I regularly get involved in helping with tender evaluation and downselection decisions, attending interviews and supplier presentations and moderating the evaluation scores from the customer team.
Tender evaluation processes need to be managed against a consistent set of scoring criteria, and have to be applied in the same way to every bidder. These are basic rules of fairness that you would expect in any competitive process, and in my experience customer teams go to great lengths to keep to them.
However, one of the areas that receives little attention is the importance of the sequence of the evaluation of bids. This can have a major impact on the scores that different bidders receive.
The reason for this is a psychological effect called primacy and recency. When we process information, for example when evaluating a tender, we tend to remember things more easily if they are presented to us earlier in the sequence than if they are presented later. This is called the Primacy effect.
In a similar way, we also tend to remember information that is presented later in the sequence than if they are presented in the middle. This is called the Recency effect, and reflects the fact that we find it easier to remember the most recent event than one that happened longer ago.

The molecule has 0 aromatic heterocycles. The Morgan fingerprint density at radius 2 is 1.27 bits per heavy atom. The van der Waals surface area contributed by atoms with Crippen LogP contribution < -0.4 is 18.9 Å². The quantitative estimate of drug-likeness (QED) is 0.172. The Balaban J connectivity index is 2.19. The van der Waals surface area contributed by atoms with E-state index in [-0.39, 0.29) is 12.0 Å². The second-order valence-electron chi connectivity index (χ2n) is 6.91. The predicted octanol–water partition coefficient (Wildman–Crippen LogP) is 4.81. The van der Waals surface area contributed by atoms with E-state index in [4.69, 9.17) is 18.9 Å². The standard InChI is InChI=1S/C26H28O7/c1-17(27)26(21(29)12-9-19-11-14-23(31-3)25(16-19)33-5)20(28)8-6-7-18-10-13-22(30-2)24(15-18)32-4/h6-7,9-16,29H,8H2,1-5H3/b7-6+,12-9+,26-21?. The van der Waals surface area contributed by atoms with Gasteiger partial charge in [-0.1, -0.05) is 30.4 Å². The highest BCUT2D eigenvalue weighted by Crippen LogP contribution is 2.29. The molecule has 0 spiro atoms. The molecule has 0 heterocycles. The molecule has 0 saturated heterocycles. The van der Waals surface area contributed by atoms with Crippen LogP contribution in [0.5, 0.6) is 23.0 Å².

You can try this for yourself using this simple experiment. Read the following list of objects once, then look away and try to write them down.
Hat, Chimney, Cow, Monitor, Pavement, Duvet, Fingernail, Clock, Potplant, Football, Sherbet
Chances are that you found it much easier to remember objects at the start of the list, or at the end, than you did for objects in the middle.
Primacy and recency effects are important in tender evaluation because they are universal (everyone is subject to them) and enduring (so, they apply whether the evaluation process lasts an hour or a week). They mean that the evaluation team will tend to remember details of the first and last bidders proposals more easily than the proposals that they saw in between. As a result, all other things being equal, a bidder who is seen first or last is likely to be scored higher than those in between.
The bidders who are in the middle of the deck will consistently find that their scores sag below those of their competitors. This is the Saggy Middle that you need to avoid (if you are a bidder) and mitigate (if you are a procurement professional).
In practice, of course, there are many other factors that affect the scoring, not least of which is the quality of the bids themselves! However, there are a few things that you can do to mitigate the effects of primacy and recency effects.
What are your top tips for keeping top of mind in the bid evaluation process?
For a bit more information on primacy and recency, you can see this link http://en.wikipedia.org/wiki/Serial_position_effect#Primacy_effect.